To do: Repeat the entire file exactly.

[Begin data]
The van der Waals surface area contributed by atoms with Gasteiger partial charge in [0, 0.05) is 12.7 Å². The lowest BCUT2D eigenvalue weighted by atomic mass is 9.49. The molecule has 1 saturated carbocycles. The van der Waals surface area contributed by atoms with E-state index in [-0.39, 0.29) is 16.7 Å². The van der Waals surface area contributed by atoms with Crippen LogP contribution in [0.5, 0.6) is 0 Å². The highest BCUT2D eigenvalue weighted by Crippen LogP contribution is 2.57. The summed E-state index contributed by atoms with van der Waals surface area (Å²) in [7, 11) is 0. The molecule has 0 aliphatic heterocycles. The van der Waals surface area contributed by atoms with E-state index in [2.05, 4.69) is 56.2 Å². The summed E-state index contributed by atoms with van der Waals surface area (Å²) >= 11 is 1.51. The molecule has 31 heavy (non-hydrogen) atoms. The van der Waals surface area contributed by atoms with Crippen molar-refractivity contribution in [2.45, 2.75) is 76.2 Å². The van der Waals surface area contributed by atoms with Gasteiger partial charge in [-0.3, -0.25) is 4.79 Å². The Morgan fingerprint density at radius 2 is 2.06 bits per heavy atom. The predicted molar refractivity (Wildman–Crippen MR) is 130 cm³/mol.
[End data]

The van der Waals surface area contributed by atoms with Gasteiger partial charge in [0, 0.05) is 12.7 Å². The lowest BCUT2D eigenvalue weighted by atomic mass is 9.49. The molecule has 1 saturated carbocycles. The van der Waals surface area contributed by atoms with E-state index in [-0.39, 0.29) is 16.7 Å². The van der Waals surface area contributed by atoms with Crippen LogP contribution in [0.5, 0.6) is 0 Å². The highest BCUT2D eigenvalue weighted by Crippen LogP contribution is 2.57. The summed E-state index contributed by atoms with van der Waals surface area (Å²) in [7, 11) is 0. The molecule has 0 aliphatic heterocycles. The van der Waals surface area contributed by atoms with E-state index in [2.05, 4.69) is 56.2 Å². The summed E-state index contributed by atoms with van der Waals surface area (Å²) >= 11 is 1.51. The molecule has 31 heavy (non-hydrogen) atoms. The van der Waals surface area contributed by atoms with Crippen molar-refractivity contribution in [2.45, 2.75) is 76.2 Å². The van der Waals surface area contributed by atoms with Gasteiger partial charge in [-0.3, -0.25) is 4.79 Å². The Morgan fingerprint density at radius 2 is 2.06 bits per heavy atom. The predicted molar refractivity (Wildman–Crippen MR) is 130 cm³/mol.